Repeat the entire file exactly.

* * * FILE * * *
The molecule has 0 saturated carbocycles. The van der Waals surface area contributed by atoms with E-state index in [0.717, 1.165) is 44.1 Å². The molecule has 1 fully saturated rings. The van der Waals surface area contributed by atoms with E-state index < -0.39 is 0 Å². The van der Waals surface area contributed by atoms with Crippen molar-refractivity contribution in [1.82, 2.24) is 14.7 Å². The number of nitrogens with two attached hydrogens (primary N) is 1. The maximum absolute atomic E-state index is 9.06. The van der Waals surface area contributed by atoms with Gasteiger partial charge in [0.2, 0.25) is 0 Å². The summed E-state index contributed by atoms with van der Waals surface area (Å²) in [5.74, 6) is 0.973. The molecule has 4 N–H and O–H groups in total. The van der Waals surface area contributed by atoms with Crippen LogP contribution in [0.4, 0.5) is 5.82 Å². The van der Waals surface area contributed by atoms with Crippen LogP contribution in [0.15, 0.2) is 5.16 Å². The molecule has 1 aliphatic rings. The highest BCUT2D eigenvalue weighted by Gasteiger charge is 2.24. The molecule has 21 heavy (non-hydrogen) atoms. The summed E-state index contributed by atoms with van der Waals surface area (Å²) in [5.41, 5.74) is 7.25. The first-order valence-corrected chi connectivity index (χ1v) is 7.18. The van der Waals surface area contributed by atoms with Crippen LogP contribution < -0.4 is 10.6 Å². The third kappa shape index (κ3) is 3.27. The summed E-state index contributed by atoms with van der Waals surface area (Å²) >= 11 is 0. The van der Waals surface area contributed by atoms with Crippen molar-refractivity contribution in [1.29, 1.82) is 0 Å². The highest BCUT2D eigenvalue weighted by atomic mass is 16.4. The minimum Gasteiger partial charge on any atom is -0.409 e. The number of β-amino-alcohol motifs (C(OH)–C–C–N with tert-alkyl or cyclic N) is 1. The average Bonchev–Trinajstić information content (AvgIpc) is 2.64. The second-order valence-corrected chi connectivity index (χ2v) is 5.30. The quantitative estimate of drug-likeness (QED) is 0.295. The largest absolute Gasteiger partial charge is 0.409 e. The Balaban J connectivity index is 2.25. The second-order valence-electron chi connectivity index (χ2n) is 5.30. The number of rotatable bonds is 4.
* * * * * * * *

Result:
The molecule has 0 saturated carbocycles. The van der Waals surface area contributed by atoms with E-state index in [0.717, 1.165) is 44.1 Å². The molecule has 1 fully saturated rings. The van der Waals surface area contributed by atoms with E-state index < -0.39 is 0 Å². The van der Waals surface area contributed by atoms with Crippen molar-refractivity contribution in [1.82, 2.24) is 14.7 Å². The number of nitrogens with two attached hydrogens (primary N) is 1. The maximum absolute atomic E-state index is 9.06. The van der Waals surface area contributed by atoms with Gasteiger partial charge in [0.2, 0.25) is 0 Å². The summed E-state index contributed by atoms with van der Waals surface area (Å²) in [5.74, 6) is 0.973. The molecule has 4 N–H and O–H groups in total. The van der Waals surface area contributed by atoms with Crippen LogP contribution in [0.4, 0.5) is 5.82 Å². The van der Waals surface area contributed by atoms with Crippen LogP contribution in [0.15, 0.2) is 5.16 Å². The molecule has 1 aliphatic rings. The highest BCUT2D eigenvalue weighted by Gasteiger charge is 2.24. The molecule has 21 heavy (non-hydrogen) atoms. The summed E-state index contributed by atoms with van der Waals surface area (Å²) in [5.41, 5.74) is 7.25. The first-order valence-corrected chi connectivity index (χ1v) is 7.18. The van der Waals surface area contributed by atoms with Crippen LogP contribution < -0.4 is 10.6 Å². The third kappa shape index (κ3) is 3.27. The summed E-state index contributed by atoms with van der Waals surface area (Å²) >= 11 is 0. The van der Waals surface area contributed by atoms with Crippen molar-refractivity contribution in [1.29, 1.82) is 0 Å². The highest BCUT2D eigenvalue weighted by atomic mass is 16.4. The minimum Gasteiger partial charge on any atom is -0.409 e. The number of β-amino-alcohol motifs (C(OH)–C–C–N with tert-alkyl or cyclic N) is 1. The average Bonchev–Trinajstić information content (AvgIpc) is 2.64. The second-order valence-corrected chi connectivity index (χ2v) is 5.30. The quantitative estimate of drug-likeness (QED) is 0.295. The largest absolute Gasteiger partial charge is 0.409 e. The Balaban J connectivity index is 2.25. The second-order valence-electron chi connectivity index (χ2n) is 5.30. The number of rotatable bonds is 4.